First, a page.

The danger of eliminating the challenge is something I’ve been thinking about too. After day two, it has helped clarify my thinking about it. In Todd Rose’s talk, he discussed how we should use UDL to support the goal and not focus on hitting every point on the UDL checklist. If it supports the goal, use it; if not, don’t use it. To me, Charlie’s ideas on how to support students to learn the skill of critical thinking helps move towards the goal of fostering critical thinking.
Eliminating barriers while keeping challenges high is a theme that wove through many workshops this year. To help continue to guide me through this conversation with myself and with others, I think I’ll return to the question, “What’s the goal?”
Andrew, I appreciate your concern and wonder if you have ideas on how both goals, accessible, engaging learning AND learning to reason analytically? I think they are not mutually exclusive goals and the challenge is to meet them both.
Andrew and other Conference goers-
You have touched on an interesting argument that I have begun to think about more in terms of defending a”system” wide UDL implementation. Basically, how to not let UDL become an enabling mechanism”? We do not want better learning by design to become easy learning. Accessible learning? Yes, but that leaves assessing critical thinking and determining if it happened up to the educator.
What are you thoughts on finding the sweet spot between designing accessible instruction/materials and uncovering performance (learning)?
Skip said that the challenge is to eliminate the barriers to learning without eliminating or reducing the challenge. I am primarily concerned in this context with the relationship between writing and critical thinking (and I think of writing as involving more than just the immediate form of the words, sentences, and paragraphs that we type on the computer screen). Writing is closely related to critical thinking mainly because writing also entails a broader organizational structure, and for some kinds of writing at least–such as writing an essay for a history or literature course–such a structure typically requires high level abstract reasoning … at least that’s what we hope!. I do worry that UDL principles will lead teachers to offer alternatives to writing the traditional essay in such a way that the kind of critical thinking that is central to the work of the essay will be watered down or perhaps even eliminated. Having worked one summer with the Vermont chapter of the National Writing Project I know that there is a real risk here: some teachers designed writing projects that, from my perspective at least, greatly reduced the role of analytical reasoning in writing (essentially let students off the hook because they found analytical reasoning difficult). To the extent that the ability to construct an abstract argument (and let’s be honest: most people are not naturally good at this) is central to at least one foundational form of critical thinking, the elimination of the barrier in the form of alternative assignments or alternative methods of assessment could quickly become the elimination of the challenge. –Andrew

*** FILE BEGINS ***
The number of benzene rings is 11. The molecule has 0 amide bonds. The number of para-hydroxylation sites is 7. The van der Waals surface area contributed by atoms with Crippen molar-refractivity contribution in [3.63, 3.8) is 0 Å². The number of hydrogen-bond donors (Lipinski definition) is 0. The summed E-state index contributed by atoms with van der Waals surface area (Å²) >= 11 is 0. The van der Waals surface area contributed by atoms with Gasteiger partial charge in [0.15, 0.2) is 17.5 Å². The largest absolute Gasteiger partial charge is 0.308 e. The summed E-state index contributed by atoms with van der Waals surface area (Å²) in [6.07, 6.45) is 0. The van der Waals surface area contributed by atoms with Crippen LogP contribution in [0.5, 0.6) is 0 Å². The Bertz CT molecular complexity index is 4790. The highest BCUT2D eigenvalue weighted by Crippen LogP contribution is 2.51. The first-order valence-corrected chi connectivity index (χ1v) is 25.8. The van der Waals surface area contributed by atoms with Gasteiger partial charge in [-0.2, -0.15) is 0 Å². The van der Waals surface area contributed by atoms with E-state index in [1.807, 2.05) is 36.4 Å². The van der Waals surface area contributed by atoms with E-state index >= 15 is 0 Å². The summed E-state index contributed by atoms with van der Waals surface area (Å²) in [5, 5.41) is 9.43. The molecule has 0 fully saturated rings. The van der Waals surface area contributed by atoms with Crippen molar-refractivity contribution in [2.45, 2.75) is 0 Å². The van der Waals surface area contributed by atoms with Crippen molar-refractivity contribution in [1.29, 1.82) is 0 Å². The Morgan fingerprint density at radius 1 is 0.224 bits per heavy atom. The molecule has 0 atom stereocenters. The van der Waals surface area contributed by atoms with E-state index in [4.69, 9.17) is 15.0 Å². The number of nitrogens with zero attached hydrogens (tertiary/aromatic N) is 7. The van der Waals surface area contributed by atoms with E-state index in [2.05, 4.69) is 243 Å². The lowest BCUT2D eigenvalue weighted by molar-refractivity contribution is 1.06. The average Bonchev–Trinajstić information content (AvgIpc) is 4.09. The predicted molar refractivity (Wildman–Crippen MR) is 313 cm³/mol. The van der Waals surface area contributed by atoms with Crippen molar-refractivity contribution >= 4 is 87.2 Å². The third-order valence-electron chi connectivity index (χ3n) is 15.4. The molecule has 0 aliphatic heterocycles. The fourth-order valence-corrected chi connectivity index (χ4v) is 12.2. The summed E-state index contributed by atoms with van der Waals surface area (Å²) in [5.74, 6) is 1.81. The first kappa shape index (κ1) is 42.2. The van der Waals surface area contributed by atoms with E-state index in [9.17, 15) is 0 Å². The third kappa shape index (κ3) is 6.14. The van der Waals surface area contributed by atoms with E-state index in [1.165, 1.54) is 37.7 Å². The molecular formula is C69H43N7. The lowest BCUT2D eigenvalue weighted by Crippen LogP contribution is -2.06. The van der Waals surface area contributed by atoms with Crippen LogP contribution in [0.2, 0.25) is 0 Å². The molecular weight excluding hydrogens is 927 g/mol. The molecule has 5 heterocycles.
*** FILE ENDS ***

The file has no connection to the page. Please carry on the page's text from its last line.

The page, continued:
I think the issue Andrew and Zack raise is one we might take head on over the next year. The concern has many forms – Andrew’s is one.
I for one was never taught how to construct a logical argument. I think it was assumed by my teachers that I just knew how to do it, and if I didn’t, I was to get it somewhere. But it’s a little tough going after something you don’t know you don’t have.
Maybe somewhere in the near future, the CTL or the UDL scholars or even the honors college might offer an event that takes on the logical abstract argument and seeks to find where in the university responsibility resides for ensuring students have that capacity. Surely, we must agree the ability to offer such an argument is one disposition that signifies acquisition of a college diploma?
Then, we might have some fun. Could we see if there are UDL strategies that could in fact strengthen how 19 year olds might learn to acquire this disposition? I’m thinking supports like visual diagrams, annotated PDFs, camtasia videos of a professor explaining what a logical abstract argument is, how to spot one when you see it, how to actually construct one yourself, what one is and isn’t, etc. Seems to me these UDL strategies might strengthen both the teaching and learning of this disposition.
I had these same thoughts when I heard sociology and history professors lament that students couldn’t reason like sociologists or historians. Did anyone ever teach them? And while we’re thinking about this, we might also think about whether the ability to make a logical abstract argument is the same in English, Sociology, History, or even Psychology? If the disposition context bound or context free and what are the implications of that for all departments at UVM… .